Vaginal bleeding during pregnancy has many causes. Some are serious, and many aren't.

1st trimester

Possible causes of vaginal bleeding during the first trimester include:

  1. Ectopic pregnancy (in which the fertilized egg implants and grows outside of the uterus, such as in a fallopian tube)
  2. Implantation bleeding (which occurs about 10 to 14 days after conception when the fertilized egg implants in the lining of the uterus)
  3. Miscarriage (the spontaneous loss of pregnancy before the 20th week)
  4. Molar pregnancy (a rare occurrence in which an abnormal fertilized egg develops into abnormal tissue instead of a baby)
  5. Problems with the cervix, such as a cervical infection, inflamed cervix or growths on the cervix

2nd or 3rd trimester

Possible causes of vaginal bleeding during the second or third trimester include:

  1. Incompetent cervix (a premature opening of the cervix, which can lead to preterm birth)
  2. Miscarriage (before the 20th week) or intrauterine fetal death
  3. Placental abruption (when the placenta — which supplies nutrients and oxygen to the baby — separates from the wall of the uterus)
  4. Placenta previa (when the placenta covers the cervix, resulting in severe bleeding during pregnancy)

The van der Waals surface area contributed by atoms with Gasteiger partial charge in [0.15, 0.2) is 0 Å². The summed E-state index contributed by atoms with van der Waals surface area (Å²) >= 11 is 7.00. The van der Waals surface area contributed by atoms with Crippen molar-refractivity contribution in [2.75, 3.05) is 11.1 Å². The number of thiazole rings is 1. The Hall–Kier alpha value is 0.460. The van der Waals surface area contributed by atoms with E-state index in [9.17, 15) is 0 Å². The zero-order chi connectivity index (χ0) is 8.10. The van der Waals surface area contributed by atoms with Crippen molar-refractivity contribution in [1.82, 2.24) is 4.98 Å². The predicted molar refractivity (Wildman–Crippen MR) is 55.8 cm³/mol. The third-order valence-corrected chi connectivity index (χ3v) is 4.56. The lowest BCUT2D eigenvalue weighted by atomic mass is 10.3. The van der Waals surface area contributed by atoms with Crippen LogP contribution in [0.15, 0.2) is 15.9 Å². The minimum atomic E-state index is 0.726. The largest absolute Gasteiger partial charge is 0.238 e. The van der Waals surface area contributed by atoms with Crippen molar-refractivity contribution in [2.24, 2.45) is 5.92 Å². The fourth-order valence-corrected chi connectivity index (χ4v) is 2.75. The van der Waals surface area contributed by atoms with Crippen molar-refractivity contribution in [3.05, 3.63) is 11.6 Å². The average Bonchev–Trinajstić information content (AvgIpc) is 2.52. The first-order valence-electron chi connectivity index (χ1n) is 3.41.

5. Preterm labor (which might result in light bleeding — especially when accompanied by contractions, dull backache or pelvic pressure)
  6. Problems with the cervix, such as a cervical infection, inflamed cervix or growths on the cervix
  7. Uterine rupture, a rare but life-threatening occurrence in which the uterus tears open along the scar line from a prior C-section

Normal vaginal bleeding near the end of pregnancy

Light bleeding, often mixed with mucus, near the end of pregnancy could be a sign that labor is starting. This vaginal discharge is pink or bloody and is known as bloody show.

Causes shown here are commonly associated with this symptom. Work with your doctor or other health care professional for an accurate diagnosis.

From Mayo Clinic to your inbox

Sign up for free and stay up to date on research advancements, health tips, current health topics, and expertise on managing health. Click here for an email preview.

To provide you with the most relevant and helpful information, and understand which information is beneficial, we may combine your email and website usage information with other information we have about you. If you are a Mayo Clinic patient, this could include protected health information. If we combine this information with your protected health information, we will treat all of that information as protected health information and will only use or disclose that information as set forth in our notice of privacy practices. You may opt-out of email communications at any time by clicking on the unsubscribe link in the e-mail.

Jan. 20, 2022